[Goldfish Fireworks]a very short story by F.＜話して～！！＞
This is an assignment I handed in for my Religion project. Really, it didn't have anything at all to do with God, but my teacher loved it so much that she gave me a 100% on it and is keeping it as an exemplary work example. Fythring 03:27, 5 May 2008 (UTC)
It had been days. God only knew where she was; at her sisters’, maybe. But that was absurd. He had asked them already, and they claimed they hadn’t seen her in days. It was cold there. It was frozen cold, and it was because she was gone.
He blamed himself, mostly. It was his idiotic drunkenness that had made her flee in the first place. He’d lost count of all the times she had told him to stop, and all of times that he didn’t listen. His chest ached painfully and miserably. Why did he not listen?
Idly, he recounted the past two days in his head.
On the first day, Friday, was when he came home drunk for what was possibly the thousandth time. He remembered that horrified look on her face and the idle stench of ale in his breath when he tried to kiss her. She reeled away, having only a disgusted expression. They only talked once that night, and it had more shouting rather than actual calm talking.
The second day was Saturday. He came home drunk again, though he really did not mean to. His mind was so clouded with fury at the idiots who had made him drink and would make his wife so angry again. She really was angry—enough to call him a number of unrepeatable things. His anger lashed out on her, and he took an earthenware jug and dashed it against the wall. It broke into a million blunt splinters; it was like a warning. Her face that night was cold and unresponsive. That was her warning.
And today she’d carried out that warning. By the dawn, she was not in their bed, and he assumed she had actually done what she said she’d do. Leave. She’d left.
And there he was now, spending a bitter-cold Sunday totally alone. He was sick, tired and hungover. He felt no semblance at all of any will to stand or even just to get up. It was hopeless, he decided miserably. There was absolutely nothing he could do. If he went to look for her, she would shun him and leave. But...if he didn’t...
He did not want to imagine the horrors of if he didn’t. Without any options left, he went off to their bedroom.
It smelled lightly of roses, but more of last night’s rain. It imparted a cool, mossy kind of smell that seeped through the cracks of the bamboo of their house. And with it came the cool breeze. He found their bed—simply a thick white sheet lying on the floor with another sheet on top of it. The rain did not wash away her smell. It was of lilacs; of love and of beauty. He loved her, and she knew that; but she hated the ale. That was what was stopping them from getting anywhere.
Sighing heavily, he relaxed into the sheets, still torn about his decisions. He breathed in her smell—their smell, but it was replaced by the ugly, cold stench of loneliness. He shivered; a tear slid down his eye. And when at last he went to sleep, it again began to rain.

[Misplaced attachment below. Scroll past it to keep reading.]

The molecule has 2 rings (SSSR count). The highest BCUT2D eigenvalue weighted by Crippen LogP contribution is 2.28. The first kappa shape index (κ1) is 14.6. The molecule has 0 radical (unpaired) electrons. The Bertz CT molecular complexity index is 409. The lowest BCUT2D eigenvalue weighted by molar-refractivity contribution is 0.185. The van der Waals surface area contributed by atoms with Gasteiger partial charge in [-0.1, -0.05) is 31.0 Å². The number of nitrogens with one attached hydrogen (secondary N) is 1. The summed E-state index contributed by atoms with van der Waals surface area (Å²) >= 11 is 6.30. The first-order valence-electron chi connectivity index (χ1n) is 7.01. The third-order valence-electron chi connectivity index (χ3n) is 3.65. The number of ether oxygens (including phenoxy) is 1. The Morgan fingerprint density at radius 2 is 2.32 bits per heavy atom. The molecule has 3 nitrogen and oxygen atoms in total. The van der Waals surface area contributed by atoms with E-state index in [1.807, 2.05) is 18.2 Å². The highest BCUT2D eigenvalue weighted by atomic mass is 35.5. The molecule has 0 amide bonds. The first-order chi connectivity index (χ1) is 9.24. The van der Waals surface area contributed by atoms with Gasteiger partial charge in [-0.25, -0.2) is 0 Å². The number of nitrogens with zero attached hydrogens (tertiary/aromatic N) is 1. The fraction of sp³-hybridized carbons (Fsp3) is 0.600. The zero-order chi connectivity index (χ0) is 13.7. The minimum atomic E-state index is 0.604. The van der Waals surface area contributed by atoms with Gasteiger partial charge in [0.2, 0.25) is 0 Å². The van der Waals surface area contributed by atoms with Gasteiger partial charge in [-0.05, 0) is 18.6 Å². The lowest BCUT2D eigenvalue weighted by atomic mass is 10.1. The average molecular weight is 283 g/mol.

It had been so long. But really she knew it was just three days. Three days of blind decisions, and three cold long days without him. She should have known better than to judge, but her aversion to his actions got the best of her. And so she ran away.
That was such a bad mistake, she kept telling herself. Where would she run anyway? Certainly not her jealous sisters’ home where she’d be forced to cook for the warbling busybodies. The forest wasn’t much of a better choice, and she knew that by the time she spent her second day away from home there. The forest was a tall protective giant in the daytime, but come night it was filled with strange noises and an almost solid loneliness.
She was tired of it, and so she forced herself to trudge home in the cold, grimy mud. But it was worth it. Eventually, she’d see him again. He, who was the love of her life. He, who would more than anyone understand, even if she didn’t sometimes. He—
And then a dark thought crept over her. What if he wasn’t there? What if, in his frantic depression, he had gone off and looked for her? He was not a Hui, like the rest of their small village between the land of the Hui and the land of the Han. He did not know the land...and what if he suddenly met with the edge of a cliff? She had to hurry.
Through mud she ran. She’d already lost both of her straw-woven sandals to the thick muck beneath. It left dark kisses on her, covering her in filth. The rain was no better either, lashing down on her from the heavens in its retribution for her pig-headed actions.
Hours seemed to fly by, as did the woods. How long would it be before...?
And then there he was. Sitting outside of their house, under a miserable little covering to shield him from the rain. How long had it been? Three days since she first ran away, but it suddenly became nothing. There was a bright orange flame showering sparks in front of him. Did she think he was dead? It was a humorous thought.
Nonetheless, she ran over to him and caught him by surprise. All they did was look in each others’ eyes, totally captivated and speaking volumes through that one exchange. And then, as if they mutually decided, they kissed for the first time in months. Nothing needed to be said. The goldfish firework blazing madly in between them reflected the fire going off in their hearts; and then they kissed again.